Anatomy

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Author:
Jwannn
ID:
238965
Filename:
Anatomy
Updated:
2013-10-06 17:10:09
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Axial System thorax spine
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Axial System
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    • Intervertebral Discs
    • Between adjacent vertebrae absorbs vertical shock
    • Permit various movements of the vertebral column
    • Fibrocartilagenous ring with pulpy center
    • Normal Curves of the Vertebral Column
    • Primary: thoracic and sacral are formed during development
    • Secondary curves: cervical is formed when infant raises head at 4 months
    • Lumbar forms when infant sits up and begins to walk at 1 year
    • Vertebrae
    • Body: weight bearing
    • Vertebral Arch: pedicles and laminae
    • Vertebral Foramen
    • Seven Processes: 2 transverse, 1 spinous, 4 articular
    • Vertebral notches
    • Cervical Vertebrae (C3-C7)
    • the third to sixth vertebrae correspond to the structural patterns of the typical cervical vertebrae
    • the seventh is the vertebra prominens
    • The vertebrae have smaller bodies but larger spinal canal
    • Transverse process: shorter, with foramen for vertebral artery
    • Spinous processes of C2 to C6 often bifid
    • Atlas and Axis
    • The first cervical vertebra is the atlas and supports the skull
    • The atlas: ring of bone, superior facets for occipital condyles (nodding)
    • The second cervical vertebra is the axis, which permits side-to-side rotation of the head
    • Axis: dens or odontoid process is body of atlas (no)
    • Thoracic Vertebrae (T1-T12)
    • Larger and stronger bodies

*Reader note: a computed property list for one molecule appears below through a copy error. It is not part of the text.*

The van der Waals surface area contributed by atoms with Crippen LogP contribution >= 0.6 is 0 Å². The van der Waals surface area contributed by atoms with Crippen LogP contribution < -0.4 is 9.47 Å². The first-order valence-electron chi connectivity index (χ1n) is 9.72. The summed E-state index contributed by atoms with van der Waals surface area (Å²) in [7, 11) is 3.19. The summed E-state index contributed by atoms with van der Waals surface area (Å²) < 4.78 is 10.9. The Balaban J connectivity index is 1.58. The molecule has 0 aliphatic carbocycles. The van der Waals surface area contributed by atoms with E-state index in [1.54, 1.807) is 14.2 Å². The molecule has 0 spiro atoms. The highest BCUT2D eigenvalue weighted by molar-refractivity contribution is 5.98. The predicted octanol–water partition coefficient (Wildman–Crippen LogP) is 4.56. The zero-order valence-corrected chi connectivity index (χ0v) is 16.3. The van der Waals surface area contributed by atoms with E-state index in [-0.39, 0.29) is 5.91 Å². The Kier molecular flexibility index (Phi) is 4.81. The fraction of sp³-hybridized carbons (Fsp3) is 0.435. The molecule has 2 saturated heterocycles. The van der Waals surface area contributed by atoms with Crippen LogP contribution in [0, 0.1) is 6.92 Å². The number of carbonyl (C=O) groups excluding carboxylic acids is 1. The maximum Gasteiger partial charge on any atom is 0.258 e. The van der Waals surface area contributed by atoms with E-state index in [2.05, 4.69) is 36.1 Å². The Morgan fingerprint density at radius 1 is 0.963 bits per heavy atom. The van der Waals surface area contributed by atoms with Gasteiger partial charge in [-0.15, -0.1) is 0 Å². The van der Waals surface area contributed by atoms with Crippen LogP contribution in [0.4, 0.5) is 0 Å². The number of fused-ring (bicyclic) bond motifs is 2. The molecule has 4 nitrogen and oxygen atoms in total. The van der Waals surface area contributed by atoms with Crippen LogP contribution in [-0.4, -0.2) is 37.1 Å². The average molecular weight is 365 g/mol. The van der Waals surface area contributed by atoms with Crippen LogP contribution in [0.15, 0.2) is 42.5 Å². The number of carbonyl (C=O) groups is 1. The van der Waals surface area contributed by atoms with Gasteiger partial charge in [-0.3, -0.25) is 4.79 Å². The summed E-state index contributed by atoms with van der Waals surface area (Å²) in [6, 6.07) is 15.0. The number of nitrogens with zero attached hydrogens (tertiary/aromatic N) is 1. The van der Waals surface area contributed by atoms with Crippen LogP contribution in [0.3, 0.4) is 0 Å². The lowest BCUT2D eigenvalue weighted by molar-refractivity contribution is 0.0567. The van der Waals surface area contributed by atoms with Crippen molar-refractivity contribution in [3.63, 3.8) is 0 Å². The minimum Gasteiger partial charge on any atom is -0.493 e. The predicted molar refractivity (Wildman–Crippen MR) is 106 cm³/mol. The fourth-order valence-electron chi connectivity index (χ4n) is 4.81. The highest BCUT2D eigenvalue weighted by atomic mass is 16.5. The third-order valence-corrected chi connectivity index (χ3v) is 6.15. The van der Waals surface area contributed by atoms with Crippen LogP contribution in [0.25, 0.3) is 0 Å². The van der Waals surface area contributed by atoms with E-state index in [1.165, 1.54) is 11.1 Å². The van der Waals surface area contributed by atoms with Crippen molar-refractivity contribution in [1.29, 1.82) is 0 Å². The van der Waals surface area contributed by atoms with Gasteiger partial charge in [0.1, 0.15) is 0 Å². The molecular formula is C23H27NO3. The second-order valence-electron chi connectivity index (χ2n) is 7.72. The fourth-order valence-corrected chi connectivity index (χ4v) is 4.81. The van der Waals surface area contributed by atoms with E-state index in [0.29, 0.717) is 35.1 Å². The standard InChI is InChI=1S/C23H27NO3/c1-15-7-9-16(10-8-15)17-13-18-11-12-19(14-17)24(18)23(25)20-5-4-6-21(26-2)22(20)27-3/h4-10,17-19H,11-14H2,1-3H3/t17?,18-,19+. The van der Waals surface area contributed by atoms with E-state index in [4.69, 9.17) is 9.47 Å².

• Longer transverse and spinous processes
    • Facets or demifacets on body for head of rib
    • Facets on transverse processes (T1-T10) for tubercle of rib
    • Lumbar Vertebrae
    • Strongest and largest
    • Short think spinous and transverse processes
    • back musculature
    • Sacrum
    • Union of 5 vertebrae (S1-S5) by age 30
    • -median sacral crest was spinous processes
    • -sacral ala ("wing") is fused transverse processes
    • Sacral canal ends at sacral hiatus
    • Auricular surface and sacral tuberosity of SI joint
    • Coccyx
    • formed by the fusion of 4 coccygeal vertebrae
    • Caudal anesthesia (epidural block): used during labor, causes numbness in the regions innervated by the sacral and coccygeal nerves (waist to the knees)
    • sacral and coccygeal cornu are important landmarks
    • Thorax
    • the entire chest
    • consists of the sternum, costal cartilages, ribs, and the bodies of the thoracic vertebrae
    • encloses and protects organs in the chest and superior abdominal cavities. Also supports bones in the shoulder and upper limbs.
    • Sternum
    • Ribs: 1-7 true ribs (vertebrosternal), 8-10 false (vertebrochondral), 11-12 floating
    • Costal cartilages
    • Bodies of the thoracic vertebrae
  1. Sternum

    • located on the anterior midline of the thoracic wall
    • Three parts: manubrium, body, and xiphoid process
    • Manubrium: 1st and 2nd ribs, clavicular notch
    • Body: costal cartilages of 2-10 ribs
    • Xiphoid: ossifies by 40, CPR position, abdominal mm
    • Sternal puncture: biopsy
    • Ribs
    • Increase in length from ribs 1-7, thereafter decreasing
    • Head and tubercle articulate with facets
    • Body with costal groove containing nerve and blood vessels
    • Intercostal spaces contain intercostal muscles
    • Rib Articulation
    • tubercle articulates with transverse process
    • Head articulates with vertebral bodies
    • Herniated (Slipped) Disc
    • protrusion of the nucleus pulposus
    • Most commonly in lumbar region
    • pressure on spinal nerves causes pain
    • surgical removal of disc after laminectomy
    • Scoliosis
    • a lateral bending of the vertebral column
    • Kyphosis
    • an exaggerated curve of the thoracic curve
    • Lordosis
    • exaggeration of the lumbar curve
  2. Spina Bifida
    Congenital defect caused by failure of the vertebral laminae to unite at the midline. This may involve only one or several vertebrae; nervous tissue may or may not protrude through the skin

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